Pottery from Papua New Guinea was displayed throughout the Longyear Museum in Alumni Hall on Thursday, March 21, courtesy of Richard W. Arnold’s collection “Mastery in Clay: Indigenous Pottery from Papua New Guinea.”
The exhibit displayed a variety of earthenware, traditional of potters from Papua New Guinea, ranging from everyday cooking pots and eating bowls to bowls used for both traditional and religious purposes. The pottery contrasts not only in use, but in size and pattern: their surfaces contain designs of abstract swirls and figures, plants and animals of the Papua New Guinea area and even human faces.
The clay-made objects displayed in this new exhibit show the creativity and talent of the potters from Papua New Guinea. Even though all the pieces in Arnold’s collection came from just one specific place in the world, the pottery still highlights an immense amount of variety and diversity when it comes to both the uses for the pottery and the shape, size and design.
One of the most interesting pieces, which came from the Chambri people, was a large, colorful bowl that was decorated to look like a human face. With intricate designs in brown, white and black, the human face clearly stood out in an astonishing and definitely unique fashion. This type of bowl, called a naranggau, is typically decorated with one to four human or animal faces, each occupying almost the entire surface of the pottery. In addition to the human face, this bowl also had an interesting structure, with a slightly larger bottom that curled inward and then outward again at the top.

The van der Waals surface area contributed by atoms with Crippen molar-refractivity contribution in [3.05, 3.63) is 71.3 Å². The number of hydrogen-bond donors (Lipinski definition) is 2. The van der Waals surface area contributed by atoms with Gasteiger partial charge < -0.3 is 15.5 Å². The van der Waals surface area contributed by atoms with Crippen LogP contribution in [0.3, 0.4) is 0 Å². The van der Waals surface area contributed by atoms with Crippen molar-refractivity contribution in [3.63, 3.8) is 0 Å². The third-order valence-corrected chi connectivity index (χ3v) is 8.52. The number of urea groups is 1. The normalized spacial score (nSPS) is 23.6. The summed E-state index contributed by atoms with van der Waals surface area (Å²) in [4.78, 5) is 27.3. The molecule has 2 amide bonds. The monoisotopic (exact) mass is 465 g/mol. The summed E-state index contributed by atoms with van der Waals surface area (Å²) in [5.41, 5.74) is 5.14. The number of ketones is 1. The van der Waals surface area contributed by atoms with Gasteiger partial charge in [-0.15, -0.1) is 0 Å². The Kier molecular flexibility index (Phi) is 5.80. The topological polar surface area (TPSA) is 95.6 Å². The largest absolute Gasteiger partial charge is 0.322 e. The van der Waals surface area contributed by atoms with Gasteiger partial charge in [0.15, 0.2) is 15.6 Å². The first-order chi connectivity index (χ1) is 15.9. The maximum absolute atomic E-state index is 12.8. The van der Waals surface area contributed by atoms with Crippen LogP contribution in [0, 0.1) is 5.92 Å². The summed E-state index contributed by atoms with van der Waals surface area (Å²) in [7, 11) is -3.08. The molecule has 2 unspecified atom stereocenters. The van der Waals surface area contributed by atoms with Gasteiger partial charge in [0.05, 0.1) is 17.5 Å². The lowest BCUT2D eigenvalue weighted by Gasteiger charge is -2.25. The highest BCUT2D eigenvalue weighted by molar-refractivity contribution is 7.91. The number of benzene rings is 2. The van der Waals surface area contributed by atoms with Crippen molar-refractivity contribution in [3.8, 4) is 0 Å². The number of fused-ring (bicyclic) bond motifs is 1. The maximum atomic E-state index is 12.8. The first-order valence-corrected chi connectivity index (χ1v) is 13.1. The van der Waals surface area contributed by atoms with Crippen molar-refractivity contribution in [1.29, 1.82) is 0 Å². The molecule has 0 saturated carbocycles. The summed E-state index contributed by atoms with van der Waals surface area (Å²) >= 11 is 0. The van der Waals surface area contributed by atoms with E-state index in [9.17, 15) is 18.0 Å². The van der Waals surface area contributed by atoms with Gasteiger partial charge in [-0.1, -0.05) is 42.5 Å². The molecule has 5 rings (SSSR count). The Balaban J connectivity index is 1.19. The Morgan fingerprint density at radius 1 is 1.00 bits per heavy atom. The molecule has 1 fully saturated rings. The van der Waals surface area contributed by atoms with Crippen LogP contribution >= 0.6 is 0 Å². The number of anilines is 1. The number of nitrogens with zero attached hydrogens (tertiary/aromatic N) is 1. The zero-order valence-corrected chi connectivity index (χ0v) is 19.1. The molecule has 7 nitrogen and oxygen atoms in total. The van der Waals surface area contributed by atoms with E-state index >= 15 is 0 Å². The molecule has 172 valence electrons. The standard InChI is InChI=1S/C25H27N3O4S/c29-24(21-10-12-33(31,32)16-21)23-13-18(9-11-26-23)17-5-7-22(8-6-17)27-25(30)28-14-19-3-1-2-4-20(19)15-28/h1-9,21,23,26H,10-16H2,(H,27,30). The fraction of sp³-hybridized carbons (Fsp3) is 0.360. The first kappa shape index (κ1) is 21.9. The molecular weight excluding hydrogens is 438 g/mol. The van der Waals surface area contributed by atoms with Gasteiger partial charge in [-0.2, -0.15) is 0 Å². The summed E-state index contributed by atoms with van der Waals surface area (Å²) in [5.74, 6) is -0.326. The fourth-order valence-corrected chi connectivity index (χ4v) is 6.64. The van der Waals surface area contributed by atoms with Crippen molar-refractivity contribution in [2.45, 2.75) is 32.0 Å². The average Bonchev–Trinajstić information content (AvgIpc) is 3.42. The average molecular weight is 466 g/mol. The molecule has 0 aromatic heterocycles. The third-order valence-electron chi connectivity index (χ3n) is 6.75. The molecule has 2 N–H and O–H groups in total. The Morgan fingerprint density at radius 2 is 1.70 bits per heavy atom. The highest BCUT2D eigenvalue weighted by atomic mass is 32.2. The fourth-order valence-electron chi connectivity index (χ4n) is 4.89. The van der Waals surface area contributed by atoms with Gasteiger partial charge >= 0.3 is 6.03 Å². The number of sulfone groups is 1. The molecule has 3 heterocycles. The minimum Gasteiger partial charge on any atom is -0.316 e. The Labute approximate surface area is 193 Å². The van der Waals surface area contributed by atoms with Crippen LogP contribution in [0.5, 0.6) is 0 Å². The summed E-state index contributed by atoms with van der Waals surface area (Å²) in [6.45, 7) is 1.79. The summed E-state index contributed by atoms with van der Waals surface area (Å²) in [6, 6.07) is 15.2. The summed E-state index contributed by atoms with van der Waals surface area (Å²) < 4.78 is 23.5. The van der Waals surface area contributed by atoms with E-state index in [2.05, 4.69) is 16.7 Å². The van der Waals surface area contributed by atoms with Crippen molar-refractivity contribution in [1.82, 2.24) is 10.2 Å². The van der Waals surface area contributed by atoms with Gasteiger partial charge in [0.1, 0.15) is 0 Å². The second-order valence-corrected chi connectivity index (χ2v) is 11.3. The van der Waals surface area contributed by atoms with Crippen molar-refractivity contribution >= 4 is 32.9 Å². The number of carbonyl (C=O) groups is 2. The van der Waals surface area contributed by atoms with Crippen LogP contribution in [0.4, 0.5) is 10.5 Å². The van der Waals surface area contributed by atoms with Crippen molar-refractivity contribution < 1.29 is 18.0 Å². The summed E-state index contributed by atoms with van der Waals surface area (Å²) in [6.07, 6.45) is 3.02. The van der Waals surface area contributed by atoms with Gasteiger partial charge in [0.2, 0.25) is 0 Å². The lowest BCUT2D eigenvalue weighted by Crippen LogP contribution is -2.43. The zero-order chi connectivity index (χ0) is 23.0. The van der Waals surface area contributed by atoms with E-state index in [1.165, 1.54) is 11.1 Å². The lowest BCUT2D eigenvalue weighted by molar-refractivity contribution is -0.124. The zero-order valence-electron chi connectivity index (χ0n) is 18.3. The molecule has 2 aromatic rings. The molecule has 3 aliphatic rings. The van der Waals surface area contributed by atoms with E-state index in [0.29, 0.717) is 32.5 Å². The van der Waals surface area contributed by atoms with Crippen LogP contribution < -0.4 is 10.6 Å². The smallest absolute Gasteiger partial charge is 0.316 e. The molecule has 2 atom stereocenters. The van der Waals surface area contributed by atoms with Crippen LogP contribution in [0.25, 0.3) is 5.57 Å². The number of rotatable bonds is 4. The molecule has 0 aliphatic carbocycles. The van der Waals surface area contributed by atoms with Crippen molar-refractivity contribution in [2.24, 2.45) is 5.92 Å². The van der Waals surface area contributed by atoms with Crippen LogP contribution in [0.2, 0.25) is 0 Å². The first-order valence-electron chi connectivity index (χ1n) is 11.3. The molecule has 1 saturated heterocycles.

There were many other pieces of pottery in the collection that stood out for their curious and aesthetic qualities. One piece of earthenware from the Aibom village that is unique to Papua New Guinea was crafted using what is called a ring-building technique, creating an unusual design and structure. Another piece of pottery from a place called Papi uses intricate geometric designs to create a beautiful eating bowl that can be used by families every day and to display their sense of tradition.
In addition to the villages of Aibom and Papi, there is also a great deal of noteworthy pottery in Abelam. This village is both large and densely populated, and its people use pottery to maintain traditional religious practices, especially in the Worsera area of Abelam. In the Northeast area of Papua New Guinea, Arnold’s explained, men gather the clay and the women make the pots, fashioning them so that they have an everyday use, a traditional use or a religious use.
There were over 40 selections from Arnold’s collection at the Longyear Museum that displayed pottery from many different places in Papua New Guinea. Most of the earthenware was from the East Sepik Province, from places such as Kwanga, Yongoru Boiken, Abelam, Komogi and Girawa.
Arnold’s “Mastery in Clay” exhibit will be displayed in Colgate’s Longyear Museum on the second floor of Alumni Hall from now until June 1. Anyone interested in anthropology, art or Papua New Guinea should check out this collection before the year ends.